What are Massive open online courses (MOOCs)?
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Millions of people are learning in thousands (more than 8,000) of MOOCs offered by prestigious universities (more than 700) worldwide. A MOOC (Massive Open Online Course) is a free, massive, open, online course, that allows unlimited participation. Some MOOCs can be relatively small in scale, while some can be quite large.
MOOCS are asynchronous, open-access, Web-based courses geared toward enrolling hundreds or thousands of students at a time. MOOCs deliver content via recorded video lectures, online readings, and online assessments, as well as various degrees of student-student and student-instructor interaction.
By their nature, MOOCs can accommodate students of similar interests from a wide range of backgrounds, experience, and location around the world. Similarly, most MOOCS are free of cost, further increasing their accessibility to anyone interested. Some MOOCs offer certifications, which range from statements of accomplishment for meeting minimum course standards to verified certificates for passing proctored exams; most MOOCs, though, do not count for college credit.
There are two main types of MOOCs: xMOOCs and cMOOCs:
xMOOCs are based on traditional course structures and make use of established teaching approaches and materials. Students will watch pre-recorded lectures, complete required readings, and participate in discussions as produced and curated by the course instructor or an instructional team from a higher education institution. xMOOCs are typically self-contained and rarely if ever utilize content external to the main content delivery and learning platform.
cMOOCs are based on connectivist learning models that privilege collaboration as a form of active learning. Students in a cMOOC will work together to locate, evaluate, and contribute course content, uploading materials (tweets, blog posts, blogs, wikis, etc.) to the course using the learning platform. A cMOOC instructor or instructional team facilitates learning by finalizing, aggregating, and assessing the students’ contributions to the course.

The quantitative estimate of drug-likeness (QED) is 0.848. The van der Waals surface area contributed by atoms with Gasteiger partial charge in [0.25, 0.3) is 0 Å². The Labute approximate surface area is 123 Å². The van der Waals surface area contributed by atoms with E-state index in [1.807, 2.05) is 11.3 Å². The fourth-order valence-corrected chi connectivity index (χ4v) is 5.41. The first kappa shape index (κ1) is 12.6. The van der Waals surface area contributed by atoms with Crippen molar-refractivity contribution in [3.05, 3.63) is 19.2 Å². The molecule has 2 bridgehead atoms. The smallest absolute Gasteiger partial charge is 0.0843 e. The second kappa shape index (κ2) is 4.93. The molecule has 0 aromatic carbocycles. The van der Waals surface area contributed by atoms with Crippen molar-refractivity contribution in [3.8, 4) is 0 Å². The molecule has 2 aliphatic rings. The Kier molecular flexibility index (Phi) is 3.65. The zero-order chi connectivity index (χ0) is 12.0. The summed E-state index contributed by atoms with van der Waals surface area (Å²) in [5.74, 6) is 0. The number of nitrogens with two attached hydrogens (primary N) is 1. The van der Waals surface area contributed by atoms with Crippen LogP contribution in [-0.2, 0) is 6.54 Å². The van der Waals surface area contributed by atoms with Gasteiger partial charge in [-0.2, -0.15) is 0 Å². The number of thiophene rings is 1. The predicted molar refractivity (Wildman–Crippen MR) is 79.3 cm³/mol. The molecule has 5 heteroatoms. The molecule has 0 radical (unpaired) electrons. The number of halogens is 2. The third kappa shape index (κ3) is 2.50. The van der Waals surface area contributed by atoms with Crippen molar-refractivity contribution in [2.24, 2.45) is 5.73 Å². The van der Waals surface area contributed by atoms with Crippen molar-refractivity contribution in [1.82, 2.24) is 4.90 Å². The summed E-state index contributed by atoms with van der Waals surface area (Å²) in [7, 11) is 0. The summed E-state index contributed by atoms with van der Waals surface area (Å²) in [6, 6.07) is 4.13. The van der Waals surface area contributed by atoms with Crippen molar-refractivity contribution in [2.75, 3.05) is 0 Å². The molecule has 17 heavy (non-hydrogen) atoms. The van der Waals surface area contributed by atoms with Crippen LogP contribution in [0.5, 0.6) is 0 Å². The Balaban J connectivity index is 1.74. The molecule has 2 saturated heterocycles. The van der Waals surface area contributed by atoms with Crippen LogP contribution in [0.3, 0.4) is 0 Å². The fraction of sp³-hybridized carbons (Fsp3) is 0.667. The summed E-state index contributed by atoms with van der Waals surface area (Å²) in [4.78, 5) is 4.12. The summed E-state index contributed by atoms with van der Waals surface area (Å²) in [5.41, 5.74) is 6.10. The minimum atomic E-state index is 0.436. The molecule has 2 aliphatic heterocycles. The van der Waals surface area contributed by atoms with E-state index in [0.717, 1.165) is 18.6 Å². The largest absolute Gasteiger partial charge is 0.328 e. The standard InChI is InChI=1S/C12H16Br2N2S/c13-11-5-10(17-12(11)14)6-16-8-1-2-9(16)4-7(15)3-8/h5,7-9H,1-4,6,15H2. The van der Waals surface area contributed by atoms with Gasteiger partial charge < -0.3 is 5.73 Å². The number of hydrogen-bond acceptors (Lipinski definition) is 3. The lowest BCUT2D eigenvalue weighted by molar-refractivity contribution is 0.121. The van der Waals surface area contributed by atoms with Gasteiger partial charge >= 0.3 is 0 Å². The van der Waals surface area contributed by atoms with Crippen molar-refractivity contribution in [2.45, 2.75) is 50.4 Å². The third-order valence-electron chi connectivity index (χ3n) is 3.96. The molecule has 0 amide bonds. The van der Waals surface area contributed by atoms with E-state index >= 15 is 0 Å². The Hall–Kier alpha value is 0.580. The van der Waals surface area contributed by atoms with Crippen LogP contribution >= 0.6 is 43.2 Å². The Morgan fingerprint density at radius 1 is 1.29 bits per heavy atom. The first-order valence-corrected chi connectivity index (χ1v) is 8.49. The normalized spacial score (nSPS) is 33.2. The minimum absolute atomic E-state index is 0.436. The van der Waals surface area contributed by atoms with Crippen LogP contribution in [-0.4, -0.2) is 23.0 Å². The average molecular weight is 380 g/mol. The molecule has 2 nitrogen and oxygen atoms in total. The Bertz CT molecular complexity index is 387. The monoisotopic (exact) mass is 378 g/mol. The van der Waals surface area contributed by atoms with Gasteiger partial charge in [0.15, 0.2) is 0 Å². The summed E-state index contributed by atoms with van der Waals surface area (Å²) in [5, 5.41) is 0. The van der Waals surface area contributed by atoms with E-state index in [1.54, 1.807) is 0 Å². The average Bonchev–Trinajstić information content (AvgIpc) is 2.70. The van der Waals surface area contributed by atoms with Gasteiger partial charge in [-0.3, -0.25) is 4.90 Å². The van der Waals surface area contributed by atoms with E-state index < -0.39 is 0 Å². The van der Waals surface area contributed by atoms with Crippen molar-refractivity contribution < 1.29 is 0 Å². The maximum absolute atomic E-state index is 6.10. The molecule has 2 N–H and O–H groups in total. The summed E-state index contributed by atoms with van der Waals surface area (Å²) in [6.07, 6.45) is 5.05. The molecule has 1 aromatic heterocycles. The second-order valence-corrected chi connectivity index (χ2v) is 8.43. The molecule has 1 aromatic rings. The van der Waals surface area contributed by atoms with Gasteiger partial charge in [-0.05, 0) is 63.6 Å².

Even as other asynchronous online courses, have been available for decades, MOOCs are one of the most recent evolutions in online learning, due to their asynchronous nature, global reach, relationship to college credit, and fully-online design and delivery. Due to their immediate and ongoing popularity for both current students and lifelong learners, MOOCs seem to be signaling several important trends that will continue for the foreseeable future.
As educational technologies, instructional design and online learning/content delivery platforms keep evolving, more learners with more needs and motives will be drawn to taking online courses – a growing demand that in turn will spur further improvements in technology and delivery. From this it seems that future online learning options will need to focus on leveraging technologies to create personalizable learning experiences that meet diverse student needs (accreditation, affordability, and access, among others) instead of simply looking toward content delivery.
MOOCs offer a strong starting point for a number of reasons, including:
- Lack of entry requirements – a MOOC can be taken by anyone who is interested in the subject matter and able to access the course, regardless of age, background, or location
- Repetition – a MOOC will often run two or three times a year, ensuring that students won’t miss their chance
- High quality – MOOCs are led by subject matter experts (SMEs) and supported by teaching assistants, so that students have access to first-rate educational resources
- Feasibility – a MOOC usually necessitates around 1-2 hours of study a week for about 5 weeks, making learning doable for students with busy lives
- Self-paced but supported learning – a MOOC enables students to work through the course materials and assessments at their own rates while also interacting with a global learning community
Also, as discussed above, most MOOCs are free and all are accessible to any learner with an internet connection and basic computer equipment. Dropping out of a MOOC also carries less penalties than it would for a traditional college-level class, and students’ is marked by peer review and/or automatically-marked tests, decreasing stress and burdens even further.